The inclusion of District 9 among Best Picture nominees has me wondering if I have any concept of quality anymore. For I found it a mediocre b-movie, often ridiculous, riddled with contrivances and dramatically anemic. Too much slamming and banging to keep the ADD crowd involved. Too little consideration given to its science fiction framework; likewise its political ambitions. Even the effects seemed chintzy. The nomination had me thinking that, had there been ten films vying for Best Picture fifty years ago, would the Academy considered pictures of District 9’s aesthetic weight to appease the masses? It was a different world then — a little more rigid and ruthless when it came to placating all tastes. No one gave a shit about being politically correct. (The term had yet to be invented.) Had the premise of District 9 been filmed in 1960, say, it would’ve been constructed within the limited parameters of its era and genre, just as the existing version is. It would’ve played the bottom half of a science fiction double feature; the few critics who’d condescend to review it would refer to it as a ‘kiddie movie’; and today it would be just as forgotten as the existing one will likely be fifty years from now.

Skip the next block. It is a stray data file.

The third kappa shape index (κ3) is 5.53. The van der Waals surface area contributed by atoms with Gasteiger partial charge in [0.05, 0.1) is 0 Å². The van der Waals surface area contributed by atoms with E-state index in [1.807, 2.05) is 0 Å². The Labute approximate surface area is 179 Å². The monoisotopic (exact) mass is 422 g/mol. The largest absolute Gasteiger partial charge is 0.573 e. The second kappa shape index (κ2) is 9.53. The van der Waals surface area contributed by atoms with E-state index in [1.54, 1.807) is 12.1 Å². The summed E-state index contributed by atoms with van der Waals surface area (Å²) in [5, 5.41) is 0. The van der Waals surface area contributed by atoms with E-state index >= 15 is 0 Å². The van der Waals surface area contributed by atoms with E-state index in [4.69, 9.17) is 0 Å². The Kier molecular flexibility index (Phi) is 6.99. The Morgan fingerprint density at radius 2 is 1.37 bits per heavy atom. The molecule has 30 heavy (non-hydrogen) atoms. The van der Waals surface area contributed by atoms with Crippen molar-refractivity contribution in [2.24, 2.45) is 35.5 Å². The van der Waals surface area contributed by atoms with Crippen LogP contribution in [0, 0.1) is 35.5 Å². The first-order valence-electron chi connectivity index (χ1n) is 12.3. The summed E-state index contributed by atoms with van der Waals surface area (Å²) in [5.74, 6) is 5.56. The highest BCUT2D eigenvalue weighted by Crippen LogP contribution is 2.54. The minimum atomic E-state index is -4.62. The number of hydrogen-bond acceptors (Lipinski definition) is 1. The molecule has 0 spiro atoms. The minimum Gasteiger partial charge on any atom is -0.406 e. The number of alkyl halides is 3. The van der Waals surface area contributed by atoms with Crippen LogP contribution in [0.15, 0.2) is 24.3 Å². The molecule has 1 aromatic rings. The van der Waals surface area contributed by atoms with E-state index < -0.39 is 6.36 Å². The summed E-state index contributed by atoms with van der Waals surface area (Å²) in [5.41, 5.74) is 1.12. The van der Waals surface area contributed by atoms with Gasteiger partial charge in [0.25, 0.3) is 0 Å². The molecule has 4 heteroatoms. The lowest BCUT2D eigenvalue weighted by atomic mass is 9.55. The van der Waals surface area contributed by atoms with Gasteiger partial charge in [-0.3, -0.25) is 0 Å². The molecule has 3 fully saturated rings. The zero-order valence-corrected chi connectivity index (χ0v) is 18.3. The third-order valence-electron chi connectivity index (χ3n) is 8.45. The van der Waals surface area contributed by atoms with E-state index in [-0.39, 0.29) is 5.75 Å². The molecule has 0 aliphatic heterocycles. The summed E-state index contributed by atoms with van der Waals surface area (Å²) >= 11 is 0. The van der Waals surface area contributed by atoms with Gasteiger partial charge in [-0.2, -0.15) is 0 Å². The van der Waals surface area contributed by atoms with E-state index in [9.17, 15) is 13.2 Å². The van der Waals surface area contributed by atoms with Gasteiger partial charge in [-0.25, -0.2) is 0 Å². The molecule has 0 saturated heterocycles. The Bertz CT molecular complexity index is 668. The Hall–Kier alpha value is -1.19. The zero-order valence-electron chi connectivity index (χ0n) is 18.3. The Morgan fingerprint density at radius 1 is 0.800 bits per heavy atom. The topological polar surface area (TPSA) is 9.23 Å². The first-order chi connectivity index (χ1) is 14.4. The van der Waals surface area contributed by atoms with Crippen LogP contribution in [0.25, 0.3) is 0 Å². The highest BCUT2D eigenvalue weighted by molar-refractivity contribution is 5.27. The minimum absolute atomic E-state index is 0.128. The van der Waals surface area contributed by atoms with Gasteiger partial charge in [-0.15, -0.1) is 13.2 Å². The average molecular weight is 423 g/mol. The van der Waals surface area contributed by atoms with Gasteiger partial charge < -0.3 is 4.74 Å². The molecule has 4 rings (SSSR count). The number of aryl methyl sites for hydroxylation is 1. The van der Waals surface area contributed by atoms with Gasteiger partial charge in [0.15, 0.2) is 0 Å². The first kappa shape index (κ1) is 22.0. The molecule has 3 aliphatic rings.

Similarly, nominating Up — no relation, not by a long shot, to the Russ Meyer movie bearing the same name — is way too generous a nod to modern Family Viewing. Up isn’t a poor film, just slight, and appears eager to shed its niceness for forced mean spiritedness when the old man, the kid and their sidekick livestock make the acquaintance of the bad guy who resembles Kirk Douglas. Plus its allusion to the couple’s childlessness felt harsh; for a generation so obsessed with shielding its offspring, contemporary parents sure are dumping a lot of heavy realities their way. Why this is necessary in a cartoon is beyond me. If this wins Best Picture, I’ll… I’ll… well, I don’t what I’ll do, but whatever it is, it won’t be pretty.
More Oscar babble to come!